Bethenny Frankel: 'I Had to Learn to Be a Gangster' A chat with the inspiring, always outspoken entrepreneur and philanthropist Bethenny Frankel.
This week's Get a Real Job guest is a philanthropist, entrepreneur, author and producer. She has so much going on that it's a little shocking she had time to dial us up. But if you listen to this podcast to get a no-b.s. look at what it takes to pursue your passion, Bethenny Frankel will not disappoint.
Over the course of our conversation, we discussed her new podcast Just B with Bethenny Frankel and her new business competition show The Big Shot With Bethenny. We got the scoop on her company Skinnygirl, her fierce battle to get critical PPE to hospitals and frontline health workers, and lots more. Below are highlights from the conversation, which have been edited for length and clarity. Thanks as always for listening!
On managing her crazy schedule
"I'm very precise. I'm very linear. I execute. I am organized to the nth degree and I just get it done. I'm like with a machete, just hacking away, one thing at a time, keep going, keep moving!"
On the common traits of super successful people
"I've had Mark Cuban, Paris Hilton, Dana White on my podcast — people who started at the bottom and took a non-traditional, circuitous route to the top. They're not corporate people who just sat in a cubicle and like waited to get to the top. Dana White, the head of the UFC, he and I both believe in, 'Don't tell me no — if I tell you it can happen, it can happen. Go find the yes. Figure it out.' Paris Hilton and I both believe your team is so important and that no one is ever going to work as hard as you are. Mark Cuban's thing is that you're always selling. You're always selling to get to where you need to get to. And Andy Cohen and I are both utterly decisive. You make a decision and you keep it moving."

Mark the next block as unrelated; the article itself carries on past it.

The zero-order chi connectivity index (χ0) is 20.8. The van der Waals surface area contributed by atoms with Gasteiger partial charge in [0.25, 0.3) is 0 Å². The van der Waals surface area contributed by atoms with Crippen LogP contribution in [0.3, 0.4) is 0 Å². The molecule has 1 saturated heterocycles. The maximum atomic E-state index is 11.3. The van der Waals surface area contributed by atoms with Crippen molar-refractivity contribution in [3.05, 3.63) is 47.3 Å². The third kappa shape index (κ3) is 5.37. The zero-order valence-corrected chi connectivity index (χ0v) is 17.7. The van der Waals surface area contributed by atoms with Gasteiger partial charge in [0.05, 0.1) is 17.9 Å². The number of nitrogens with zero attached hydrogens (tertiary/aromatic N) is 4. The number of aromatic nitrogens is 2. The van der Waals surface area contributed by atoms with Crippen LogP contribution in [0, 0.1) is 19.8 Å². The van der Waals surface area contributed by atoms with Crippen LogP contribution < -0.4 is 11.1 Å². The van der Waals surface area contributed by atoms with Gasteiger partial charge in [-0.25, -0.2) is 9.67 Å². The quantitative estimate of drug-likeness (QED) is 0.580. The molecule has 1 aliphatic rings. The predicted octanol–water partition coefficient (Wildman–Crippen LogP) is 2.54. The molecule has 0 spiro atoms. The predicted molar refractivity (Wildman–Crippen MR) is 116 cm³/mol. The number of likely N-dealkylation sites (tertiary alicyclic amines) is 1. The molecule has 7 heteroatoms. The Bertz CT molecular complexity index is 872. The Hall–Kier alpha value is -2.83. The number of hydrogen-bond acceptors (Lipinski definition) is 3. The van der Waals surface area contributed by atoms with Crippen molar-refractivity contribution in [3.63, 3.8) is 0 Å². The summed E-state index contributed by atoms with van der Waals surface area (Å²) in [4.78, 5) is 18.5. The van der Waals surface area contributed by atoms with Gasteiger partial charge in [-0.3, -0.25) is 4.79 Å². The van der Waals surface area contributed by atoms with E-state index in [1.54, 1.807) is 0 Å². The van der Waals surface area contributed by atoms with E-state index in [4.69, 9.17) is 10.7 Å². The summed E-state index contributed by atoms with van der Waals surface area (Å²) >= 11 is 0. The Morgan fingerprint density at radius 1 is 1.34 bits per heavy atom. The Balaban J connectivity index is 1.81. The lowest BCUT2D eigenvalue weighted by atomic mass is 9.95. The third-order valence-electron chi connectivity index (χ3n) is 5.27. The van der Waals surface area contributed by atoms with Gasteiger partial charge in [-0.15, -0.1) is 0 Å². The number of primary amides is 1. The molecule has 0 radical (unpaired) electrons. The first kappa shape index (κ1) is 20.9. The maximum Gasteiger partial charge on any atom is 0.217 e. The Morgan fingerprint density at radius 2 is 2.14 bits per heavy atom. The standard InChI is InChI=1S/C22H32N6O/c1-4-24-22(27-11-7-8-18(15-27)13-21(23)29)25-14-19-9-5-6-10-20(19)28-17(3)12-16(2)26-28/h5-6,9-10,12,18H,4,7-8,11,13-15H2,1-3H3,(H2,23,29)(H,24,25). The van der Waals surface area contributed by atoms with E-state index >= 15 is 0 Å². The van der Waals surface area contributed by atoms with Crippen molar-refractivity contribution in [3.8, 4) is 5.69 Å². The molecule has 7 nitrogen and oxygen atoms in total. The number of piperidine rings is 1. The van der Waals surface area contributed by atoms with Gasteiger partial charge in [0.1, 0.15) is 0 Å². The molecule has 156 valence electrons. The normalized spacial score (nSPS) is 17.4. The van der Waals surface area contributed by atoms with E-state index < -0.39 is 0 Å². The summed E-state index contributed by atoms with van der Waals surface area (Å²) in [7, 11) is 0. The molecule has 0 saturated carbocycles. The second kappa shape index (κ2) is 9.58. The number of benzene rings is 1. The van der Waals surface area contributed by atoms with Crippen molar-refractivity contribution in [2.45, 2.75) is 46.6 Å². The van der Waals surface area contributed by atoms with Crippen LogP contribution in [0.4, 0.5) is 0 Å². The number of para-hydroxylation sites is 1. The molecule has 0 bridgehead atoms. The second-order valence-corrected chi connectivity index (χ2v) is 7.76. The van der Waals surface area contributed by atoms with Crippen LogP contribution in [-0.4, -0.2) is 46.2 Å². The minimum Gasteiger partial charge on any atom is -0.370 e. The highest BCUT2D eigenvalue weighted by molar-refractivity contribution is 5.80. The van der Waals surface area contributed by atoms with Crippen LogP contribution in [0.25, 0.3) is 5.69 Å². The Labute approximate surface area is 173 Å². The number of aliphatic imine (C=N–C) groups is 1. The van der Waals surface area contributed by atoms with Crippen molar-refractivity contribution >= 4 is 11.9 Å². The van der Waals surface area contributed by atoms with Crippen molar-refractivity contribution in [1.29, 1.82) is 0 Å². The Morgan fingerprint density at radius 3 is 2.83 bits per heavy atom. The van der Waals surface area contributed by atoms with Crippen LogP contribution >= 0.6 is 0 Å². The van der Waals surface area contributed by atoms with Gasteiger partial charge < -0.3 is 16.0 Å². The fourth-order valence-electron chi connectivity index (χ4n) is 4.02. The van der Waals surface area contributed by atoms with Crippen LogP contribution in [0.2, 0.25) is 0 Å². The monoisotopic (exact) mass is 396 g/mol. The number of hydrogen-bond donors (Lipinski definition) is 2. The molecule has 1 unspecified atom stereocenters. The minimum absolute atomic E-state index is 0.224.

On her BStrong disaster relief initiatives
"We raised millions of dollars to get PPE to those in need and it was the most difficult thing I've ever done because I didn't know anything about what I was doing. It is similar to starting a new business, but you've got to run and gun. You gotta be on the ground while the disaster is still happening. You get an education on each disaster that is totally different than the disaster before. So you're learning about what it means for a volcano to erupt or fires in the Amazon or flooding. And then you're learning about PPE, which is the most corrupt thing I've ever encountered. You have to cut through criminals and, you know, be a gangster when you're a 108-pound woman. And you just plow through and you execute."
On her new competition show
"The show is the search for a new member of my executive team. It's real and it won't be easy. We need a person to execute a brand vision, and the show is going to have many real tasks for real verticals of my real business, instead of fake, integrated tasks. And these tasks are going to utilize my real social media platforms and my life in order to find out who can hang. It's going to be a very sort of scary rocky road competition. It's not going to be predictable because my career is not predictable. Every day is different."
On Skinnygirl's future
"When I sold the margarita part of the business, I could have just rested on my laurels and said I'm done, I'm going to go relax for the rest of my life. But instead, I doubled-down. I split my aces. I'm in it and I'm on the precipice of taking this thing all the way into the end zone. Like right now I'm in my war room. I am building the sort of macro brand of Bethenny, and all of the elements that fall beneath it. And that's where the big game is. I'm going in one last time and taking it all the way. And then maybe I'll rest."